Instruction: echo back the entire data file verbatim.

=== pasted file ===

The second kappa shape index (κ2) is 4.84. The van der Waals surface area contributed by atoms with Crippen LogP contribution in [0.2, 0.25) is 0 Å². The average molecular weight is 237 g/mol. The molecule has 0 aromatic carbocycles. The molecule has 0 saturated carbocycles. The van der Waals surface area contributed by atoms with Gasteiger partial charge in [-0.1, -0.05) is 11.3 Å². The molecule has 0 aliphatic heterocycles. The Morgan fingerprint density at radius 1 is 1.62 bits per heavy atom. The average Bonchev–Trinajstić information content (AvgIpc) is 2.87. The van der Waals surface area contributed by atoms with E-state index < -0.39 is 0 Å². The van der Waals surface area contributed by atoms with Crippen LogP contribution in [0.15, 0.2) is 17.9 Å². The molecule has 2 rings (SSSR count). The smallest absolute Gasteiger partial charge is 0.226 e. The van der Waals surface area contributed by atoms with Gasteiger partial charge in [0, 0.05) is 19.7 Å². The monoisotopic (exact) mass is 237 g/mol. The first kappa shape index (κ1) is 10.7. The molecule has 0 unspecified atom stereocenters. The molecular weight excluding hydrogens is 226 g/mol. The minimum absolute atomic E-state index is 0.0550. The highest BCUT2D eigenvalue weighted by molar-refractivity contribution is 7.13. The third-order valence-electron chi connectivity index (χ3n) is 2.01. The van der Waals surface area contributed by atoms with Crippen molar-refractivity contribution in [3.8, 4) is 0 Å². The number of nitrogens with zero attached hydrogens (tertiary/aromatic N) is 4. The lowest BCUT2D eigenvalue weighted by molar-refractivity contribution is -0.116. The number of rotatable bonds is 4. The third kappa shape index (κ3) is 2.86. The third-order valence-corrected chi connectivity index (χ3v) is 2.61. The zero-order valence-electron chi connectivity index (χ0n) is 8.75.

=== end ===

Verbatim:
The second kappa shape index (κ2) is 4.84. The van der Waals surface area contributed by atoms with Crippen LogP contribution in [0.2, 0.25) is 0 Å². The average molecular weight is 237 g/mol. The molecule has 0 aromatic carbocycles. The molecule has 0 saturated carbocycles. The van der Waals surface area contributed by atoms with Gasteiger partial charge in [-0.1, -0.05) is 11.3 Å². The molecule has 0 aliphatic heterocycles. The Morgan fingerprint density at radius 1 is 1.62 bits per heavy atom. The average Bonchev–Trinajstić information content (AvgIpc) is 2.87. The van der Waals surface area contributed by atoms with E-state index < -0.39 is 0 Å². The van der Waals surface area contributed by atoms with Crippen LogP contribution in [0.15, 0.2) is 17.9 Å². The molecule has 2 rings (SSSR count). The smallest absolute Gasteiger partial charge is 0.226 e. The van der Waals surface area contributed by atoms with Gasteiger partial charge in [0, 0.05) is 19.7 Å². The monoisotopic (exact) mass is 237 g/mol. The first kappa shape index (κ1) is 10.7. The molecule has 0 unspecified atom stereocenters. The molecular weight excluding hydrogens is 226 g/mol. The minimum absolute atomic E-state index is 0.0550. The highest BCUT2D eigenvalue weighted by molar-refractivity contribution is 7.13. The third-order valence-electron chi connectivity index (χ3n) is 2.01. The van der Waals surface area contributed by atoms with Crippen molar-refractivity contribution in [3.8, 4) is 0 Å². The number of nitrogens with zero attached hydrogens (tertiary/aromatic N) is 4. The lowest BCUT2D eigenvalue weighted by molar-refractivity contribution is -0.116. The number of rotatable bonds is 4. The third kappa shape index (κ3) is 2.86. The third-order valence-corrected chi connectivity index (χ3v) is 2.61. The zero-order valence-electron chi connectivity index (χ0n) is 8.75.